The Year In Food » Fine Seasonal Eating

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This weekend I went on a climbing trip in the backcountry of Joshua Tree. The woman leading the trip was a total badass – a lean, muscled firecracker of a lady who clambered up rock faces with a kind of grace and ease that made it look effortless.

I have been thinking about ease a lot lately, because I seem to be in a place where there isn’t too much of it. All this challenge is by choice. But sometimes, being in the thick of so much of it, it’s hard to see my way out. The awesome part is that the challenges of rock climbing and yoga lend a little grace and ease to the challenges of the cookbook. Perhaps they give me a little resilience.

Every week is different with the cookbook. Where one week will feel smooth and productive, another will feel like I am trying to herd cats – the recipes are stubborn and lopsided and resist coaxing to the place where I’d like them to go. Last week was a week of cat herding. I desperately needed a little ease.

Ribbon of highway // Endless skyway

Driving south towards Joshua Tree gave me some of what I craved. There is something about the expansive scope of the desert that asks you to put your burdens aside for a time. There is something soothing in the washed out colors and minimalism of the landscape. It is a reprieve from the sensory overload of the city.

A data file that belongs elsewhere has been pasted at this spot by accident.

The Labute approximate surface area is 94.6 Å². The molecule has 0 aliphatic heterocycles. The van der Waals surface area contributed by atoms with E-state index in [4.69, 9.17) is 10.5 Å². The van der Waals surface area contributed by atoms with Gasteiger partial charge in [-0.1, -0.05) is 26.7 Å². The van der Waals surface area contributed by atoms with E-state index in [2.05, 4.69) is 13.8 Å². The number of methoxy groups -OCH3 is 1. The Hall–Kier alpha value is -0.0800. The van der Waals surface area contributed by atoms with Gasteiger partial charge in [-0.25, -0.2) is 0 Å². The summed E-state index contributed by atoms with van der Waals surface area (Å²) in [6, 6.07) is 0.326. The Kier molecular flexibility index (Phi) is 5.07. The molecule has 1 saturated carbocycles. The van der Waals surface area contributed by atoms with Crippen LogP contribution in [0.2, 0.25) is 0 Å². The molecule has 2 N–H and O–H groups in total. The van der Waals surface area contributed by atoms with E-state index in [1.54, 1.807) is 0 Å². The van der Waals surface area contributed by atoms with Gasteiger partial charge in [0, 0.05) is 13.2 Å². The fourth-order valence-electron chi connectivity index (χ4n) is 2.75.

The last day of our climbing trip, there was one face left that our guide wanted to challenge us with. After going into the weekend a little cocky and being humbled every single time by the rock, I looked up at this thing and didn’t even pretend that I knew what I was doing. It was the hardest wall I had ever attempted to climb. The start was easy, and then I was thirty feet up and there was very little left to hold on to. As a beginner, I’m still looking for obvious things to grasp and balance on, when so often there is nothing obvious, and moving upward feels like an act of faith. When those obvious holds disappeared into a thin face of rock is when I started to feel stuck. Sue climbed up on a different rope and hung out beneath me and guided me through the whole thing. Every statement of stuck-ness and challenge was met with a vote of confidence from her. “Come on, Kimberley, you know you can do this. Just stand up. Just trust your feet.” And so I did. My mind was loud with frantic thoughts and she countered every panicked thing I said with calm reassurance.

Joshua Tree